New research on competitive judo data finds a winning bias for the athlete who is first called, regardless of the colour of their uniform. This unique study, published in Frontiers in Psychology, puts to rest the debate on the influence a blue uniform has on beating the opponent.
In judo competitions, athletes wear a blue or white costume called a judogi. Traditionally, the first called player always wore blue, but after a rule change in 2011 the first called player switched to the white judogi. Before this it was commonly thought that those honoured with the blue outfit are more likely to win the competition, with little attention paid to the skill of the athlete.
Contrary to previous studies and widespread belief, a significant win bias for the first called athlete was found, regardless of the colour of judogi they wear. Dr Peter Dijkstra from the Central Michigan University conducted the study along with his colleagues Dr Paul Preenen of The Netherlands Organisation for Applied Scientific Research and Hans van Essen from Judoinside.com.
For this study, the researchers developed the most extensive judo contest dataset to date using sources like the Olympic Championships and Judo World Cups. This, combined with an exceptional rule change, enabled them to isolate the effect of uniform colour on winning.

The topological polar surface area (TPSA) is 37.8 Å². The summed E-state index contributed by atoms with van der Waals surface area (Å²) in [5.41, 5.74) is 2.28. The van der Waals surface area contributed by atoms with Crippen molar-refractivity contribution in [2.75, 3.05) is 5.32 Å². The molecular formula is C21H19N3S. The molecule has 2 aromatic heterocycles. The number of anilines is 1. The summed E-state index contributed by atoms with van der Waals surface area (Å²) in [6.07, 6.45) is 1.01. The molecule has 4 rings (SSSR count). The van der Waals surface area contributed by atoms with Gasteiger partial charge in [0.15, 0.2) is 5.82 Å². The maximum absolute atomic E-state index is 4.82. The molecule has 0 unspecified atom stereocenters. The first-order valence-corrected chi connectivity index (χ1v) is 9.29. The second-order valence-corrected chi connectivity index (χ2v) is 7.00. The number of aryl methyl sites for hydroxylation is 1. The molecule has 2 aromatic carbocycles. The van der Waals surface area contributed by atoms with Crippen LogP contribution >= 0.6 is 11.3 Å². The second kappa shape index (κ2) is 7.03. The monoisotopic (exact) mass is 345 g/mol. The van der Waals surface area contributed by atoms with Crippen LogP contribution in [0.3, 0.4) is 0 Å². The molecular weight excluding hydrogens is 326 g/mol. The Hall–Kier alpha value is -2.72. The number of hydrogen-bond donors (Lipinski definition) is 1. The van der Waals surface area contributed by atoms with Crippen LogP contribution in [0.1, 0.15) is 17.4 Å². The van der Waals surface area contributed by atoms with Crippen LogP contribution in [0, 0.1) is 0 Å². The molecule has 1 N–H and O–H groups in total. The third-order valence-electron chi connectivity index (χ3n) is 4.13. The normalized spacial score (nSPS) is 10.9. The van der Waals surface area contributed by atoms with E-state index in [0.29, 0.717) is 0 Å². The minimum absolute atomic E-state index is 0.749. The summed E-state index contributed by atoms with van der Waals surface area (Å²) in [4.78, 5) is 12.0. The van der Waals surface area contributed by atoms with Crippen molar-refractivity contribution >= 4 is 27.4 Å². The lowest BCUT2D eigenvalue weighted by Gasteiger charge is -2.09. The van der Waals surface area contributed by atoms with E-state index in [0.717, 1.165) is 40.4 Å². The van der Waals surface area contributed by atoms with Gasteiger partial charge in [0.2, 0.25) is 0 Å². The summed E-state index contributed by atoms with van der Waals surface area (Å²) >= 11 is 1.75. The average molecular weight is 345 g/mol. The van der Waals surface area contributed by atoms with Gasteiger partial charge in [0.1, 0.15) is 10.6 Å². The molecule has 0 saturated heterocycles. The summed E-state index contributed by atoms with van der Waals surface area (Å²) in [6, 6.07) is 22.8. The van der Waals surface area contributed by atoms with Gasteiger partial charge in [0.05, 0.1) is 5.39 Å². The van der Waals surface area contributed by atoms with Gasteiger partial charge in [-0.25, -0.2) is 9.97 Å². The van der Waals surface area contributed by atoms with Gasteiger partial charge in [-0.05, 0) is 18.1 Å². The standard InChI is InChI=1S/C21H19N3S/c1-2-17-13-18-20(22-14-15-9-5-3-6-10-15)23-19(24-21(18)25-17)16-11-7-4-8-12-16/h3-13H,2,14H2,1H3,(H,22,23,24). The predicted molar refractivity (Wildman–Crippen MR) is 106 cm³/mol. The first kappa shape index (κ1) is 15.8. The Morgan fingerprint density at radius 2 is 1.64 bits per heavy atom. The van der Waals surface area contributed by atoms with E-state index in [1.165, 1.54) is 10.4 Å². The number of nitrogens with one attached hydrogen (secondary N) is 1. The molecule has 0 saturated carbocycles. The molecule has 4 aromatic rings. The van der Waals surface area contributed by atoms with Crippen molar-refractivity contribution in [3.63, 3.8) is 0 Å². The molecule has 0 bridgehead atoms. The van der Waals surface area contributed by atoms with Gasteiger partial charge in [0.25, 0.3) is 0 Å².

"A unique policy change in judo switched the uniform colour assignment of the first called athlete, who is normally known to be the better athlete," Dr Dijkstra explains. "The change showed that before 2011 the blue judogi athletes won more matches, and, not surprisingly, after the colour switch the white judogi athletes won more contests. We found that there was no effect at all of uniform colour itself on winning in judo."
So, given these results, why do so many believe that the colour of the outfit an athlete wears has any link to their chance of winning?
This could be due to psychological effects that some uniform colours can have on winner bias. "There is very strong evidence that red colouration increases winning because this colour has an intimidating effect on opponents," says Dr Dijkstra.
The researchers believe their findings may be relevant for other sports where policy makers are concerned about color biases in winning.
"We have shown that using a blue-white pairing ensures an equal level of play in judo. This colour pairing could be an alternative for sports where red-blue pairings are commonly used," suggests Dr Dijkstra. "Given the strong association that sports fans have with their team's colour a change is not going to happen overnight. But it should be considered in competitive sports, if we want to level the playing field."
Frontiers in Psychology